On the Hamas channel, the “most famous (and infamous children’s program … Palestinian girls, and several animal characters teach ideological lessons ….” These include “how the Danes are infidels who should be killed. Occasionally an animal character will die as a martyr for Palestine.”
Palestinian Media Watch (www.pmw.org.il) has chronicled the coverage, including:
* The March 21, 2007 Hamas TV segment in which a four-year-old girl vows to be a suicide terrorist. The dramatization depicts the daughter of “suicide bomber Reem Riyashi singing to her dead mother and vowing to follow in her footsteps. The video clip ends as the little girl picks up sticks of explosives from her mother’s drawer.”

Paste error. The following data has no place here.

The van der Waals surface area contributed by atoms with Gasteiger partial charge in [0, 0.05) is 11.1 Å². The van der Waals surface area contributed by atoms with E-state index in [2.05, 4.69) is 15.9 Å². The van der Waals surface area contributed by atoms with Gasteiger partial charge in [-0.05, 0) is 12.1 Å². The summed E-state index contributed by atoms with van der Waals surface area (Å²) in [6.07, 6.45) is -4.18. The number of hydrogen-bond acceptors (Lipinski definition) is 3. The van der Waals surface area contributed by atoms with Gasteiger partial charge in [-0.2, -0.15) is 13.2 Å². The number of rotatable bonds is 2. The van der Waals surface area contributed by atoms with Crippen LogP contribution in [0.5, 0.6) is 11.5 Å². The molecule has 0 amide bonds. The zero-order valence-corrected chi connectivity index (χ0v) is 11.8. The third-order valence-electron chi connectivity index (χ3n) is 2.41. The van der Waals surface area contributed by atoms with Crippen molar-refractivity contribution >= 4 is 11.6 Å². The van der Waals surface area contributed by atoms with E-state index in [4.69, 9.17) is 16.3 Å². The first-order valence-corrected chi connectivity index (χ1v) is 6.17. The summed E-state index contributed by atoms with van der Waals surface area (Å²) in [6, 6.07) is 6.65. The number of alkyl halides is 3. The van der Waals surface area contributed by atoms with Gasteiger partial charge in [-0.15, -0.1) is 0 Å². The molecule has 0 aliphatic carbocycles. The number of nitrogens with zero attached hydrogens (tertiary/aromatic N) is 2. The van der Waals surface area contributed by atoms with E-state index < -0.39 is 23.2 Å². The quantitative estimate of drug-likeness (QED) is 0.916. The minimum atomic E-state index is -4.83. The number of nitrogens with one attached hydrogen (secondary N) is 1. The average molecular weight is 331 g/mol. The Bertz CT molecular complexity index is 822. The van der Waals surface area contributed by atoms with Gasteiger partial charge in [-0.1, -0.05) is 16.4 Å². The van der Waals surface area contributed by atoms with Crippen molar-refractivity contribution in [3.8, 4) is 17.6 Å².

2) Shapiro uses more Orwellian language choices to soft-pedal the reality of Palestinian rejection of coexistence with Israel and hostility toward the United States:
* Of “Shara’a Simsim’s” producer, Daoud Kuttab, she writes that “he felt that trying to recreate the let’s-get-along diversity of the American show was the wrong approach for the Middle East. The idyllic images of racial harmony on ‘Sesame Street’ may have helped African-American children feel more a part of American culture, he said, but that tactic wasn’t useful in the context of a two-state solution.”
Shapiro neglects to ask why it would not be useful, or essential to encourage “harmony” if two states, democratic and at peace, are to co-exist in the 45-mile wide territory between the Jordan River and Mediterranean Sea.